The Reds boss has questioned the FA's influence of the independent panel that handed out a 10-match suspension to Suarez for biting Branislav Ivanovic in the 2-2 draw with Chelsea.
Rodgers was stunned by the severity of the ban, and he claimed the FA had pressured the panel into increasing the length of the suspension from the mandatory three-game ban for violent conduct.
"We need to understand what an independent panel is," said Rodgers. "We had been given clear indications by the FA that there was going to be an independent - or so-called independent - case put together and then we would receive what that sanction would be.
"If you are an independent panel and yet the day beforehand the FA come out and say Suarez will serve more than three games it is not independent because they are already putting pressure on the sanction.
"There is a prejudice there straightaway.
"But when you look at it in the cold light of day then it was violent conduct. It is the first time I have ever heard of an independent inquiry being dictated to by so many people.
"There is absolutely no doubt there should be a protocol in place which tells us what the variances are because there are inconsistencies there."
Jermain Defoe escaped a ban for biting West Ham's Javier Mascherano in 2006, while Chester's Sean Hessey was banned for five matches for a bite on Stockport's Liam Dickinson in the same year.
"There have been two incidents of this type of scenario. One player received no ban and continued to be chosen by the FA as part of the England squad," Rodgers added.
"The second player received a five-game ban - so as you can imagine when Luis Suarez receives a 10-game ban it is very difficult to understand, and even more so for Luis.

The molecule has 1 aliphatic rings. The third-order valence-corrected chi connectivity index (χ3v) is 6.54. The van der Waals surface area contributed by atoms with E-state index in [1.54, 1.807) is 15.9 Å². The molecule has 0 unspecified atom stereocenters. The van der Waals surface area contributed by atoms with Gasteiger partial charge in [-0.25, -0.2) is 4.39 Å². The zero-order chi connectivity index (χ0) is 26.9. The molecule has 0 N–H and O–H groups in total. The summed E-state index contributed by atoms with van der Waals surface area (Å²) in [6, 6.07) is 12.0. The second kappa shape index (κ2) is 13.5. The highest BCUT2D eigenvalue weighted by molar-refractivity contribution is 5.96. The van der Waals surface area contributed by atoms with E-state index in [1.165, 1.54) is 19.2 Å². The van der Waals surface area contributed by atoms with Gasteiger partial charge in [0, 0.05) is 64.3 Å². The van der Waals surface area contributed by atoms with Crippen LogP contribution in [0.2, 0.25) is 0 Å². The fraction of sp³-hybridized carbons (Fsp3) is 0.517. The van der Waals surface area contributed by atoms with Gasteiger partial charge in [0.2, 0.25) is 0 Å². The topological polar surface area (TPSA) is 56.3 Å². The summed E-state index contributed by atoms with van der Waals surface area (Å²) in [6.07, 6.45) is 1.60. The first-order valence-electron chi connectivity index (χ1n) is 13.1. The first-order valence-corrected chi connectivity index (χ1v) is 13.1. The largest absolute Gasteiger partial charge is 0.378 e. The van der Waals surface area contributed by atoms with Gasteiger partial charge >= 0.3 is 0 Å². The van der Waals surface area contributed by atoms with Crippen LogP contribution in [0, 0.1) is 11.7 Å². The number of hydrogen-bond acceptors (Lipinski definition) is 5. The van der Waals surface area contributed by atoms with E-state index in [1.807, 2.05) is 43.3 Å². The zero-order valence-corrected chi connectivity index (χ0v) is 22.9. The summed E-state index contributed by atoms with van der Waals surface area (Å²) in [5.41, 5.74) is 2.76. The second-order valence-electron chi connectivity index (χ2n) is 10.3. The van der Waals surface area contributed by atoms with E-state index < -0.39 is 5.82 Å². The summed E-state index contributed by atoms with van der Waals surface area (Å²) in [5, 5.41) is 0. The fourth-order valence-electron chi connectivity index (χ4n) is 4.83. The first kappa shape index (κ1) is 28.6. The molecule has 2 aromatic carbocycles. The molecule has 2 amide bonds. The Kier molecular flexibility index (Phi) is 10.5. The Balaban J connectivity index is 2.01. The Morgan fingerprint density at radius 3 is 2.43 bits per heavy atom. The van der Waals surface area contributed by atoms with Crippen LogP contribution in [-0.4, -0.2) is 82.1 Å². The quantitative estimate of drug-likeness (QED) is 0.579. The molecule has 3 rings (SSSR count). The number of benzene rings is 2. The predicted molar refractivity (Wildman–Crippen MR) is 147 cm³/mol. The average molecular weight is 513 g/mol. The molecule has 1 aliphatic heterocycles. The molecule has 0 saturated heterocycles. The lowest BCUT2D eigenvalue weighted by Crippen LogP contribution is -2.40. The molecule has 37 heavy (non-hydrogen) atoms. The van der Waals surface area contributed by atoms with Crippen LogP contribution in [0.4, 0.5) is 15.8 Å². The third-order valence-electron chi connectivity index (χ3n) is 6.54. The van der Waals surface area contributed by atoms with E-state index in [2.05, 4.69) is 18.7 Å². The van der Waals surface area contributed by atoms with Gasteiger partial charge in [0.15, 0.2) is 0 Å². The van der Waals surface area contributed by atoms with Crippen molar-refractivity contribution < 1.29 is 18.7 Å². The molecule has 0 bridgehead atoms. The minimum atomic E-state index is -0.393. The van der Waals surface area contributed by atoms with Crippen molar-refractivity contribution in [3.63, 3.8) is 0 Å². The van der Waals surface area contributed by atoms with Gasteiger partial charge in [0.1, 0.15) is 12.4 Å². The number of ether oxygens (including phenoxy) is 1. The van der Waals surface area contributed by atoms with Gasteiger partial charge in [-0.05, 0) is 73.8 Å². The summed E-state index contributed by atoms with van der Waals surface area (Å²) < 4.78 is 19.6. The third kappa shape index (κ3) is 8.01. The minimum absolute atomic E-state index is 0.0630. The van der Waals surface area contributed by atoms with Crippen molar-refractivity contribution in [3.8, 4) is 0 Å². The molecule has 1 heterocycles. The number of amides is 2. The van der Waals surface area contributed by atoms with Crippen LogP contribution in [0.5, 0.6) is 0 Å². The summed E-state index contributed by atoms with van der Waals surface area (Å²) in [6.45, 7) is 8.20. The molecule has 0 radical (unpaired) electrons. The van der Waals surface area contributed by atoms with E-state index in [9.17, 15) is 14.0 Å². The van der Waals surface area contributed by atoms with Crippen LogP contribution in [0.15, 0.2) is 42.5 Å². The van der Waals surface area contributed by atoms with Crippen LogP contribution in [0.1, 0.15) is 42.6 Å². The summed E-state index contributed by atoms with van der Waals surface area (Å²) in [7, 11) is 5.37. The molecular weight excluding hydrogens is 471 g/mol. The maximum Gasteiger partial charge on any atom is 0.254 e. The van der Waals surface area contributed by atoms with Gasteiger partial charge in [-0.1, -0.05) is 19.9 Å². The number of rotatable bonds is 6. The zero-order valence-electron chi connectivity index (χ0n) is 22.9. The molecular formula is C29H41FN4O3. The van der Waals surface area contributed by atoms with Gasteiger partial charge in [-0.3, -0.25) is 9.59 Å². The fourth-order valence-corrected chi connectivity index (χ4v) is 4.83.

"For him to receive a 10-match ban, when the comparisons of the similar incidents is somewhat different, then that is what is hard to take."
Meanwhile, Rodgers remains confident that, once Suarez has got over the shock of his suspension, he will look to the future with Liverpool and not seek a move elsewhere despite suggestions he felt victimised in England and was considering his options.
Rodgers continued: "He fell way below the standards set at the club but it doesn't mean he should be thrown to the garbage, which is what has happened with a lot of people in the last few days.
"He is working tirelessly, him and his family, to fit into the way of life in this country. Unfortunately for him he has made a mistake and he has got a sanction which I don't believe fits with what he did.
"It is way too early to say (about the player's future). Having spoken a lot with him he is visibly very disappointed.
"This is something he knows was clear and he expected the punishment and I think he hoped he would be supported in a rehabilitation process.
"But I look in his face and for the first time since I arrived here I see a genuine guy who is bitterly disappointed."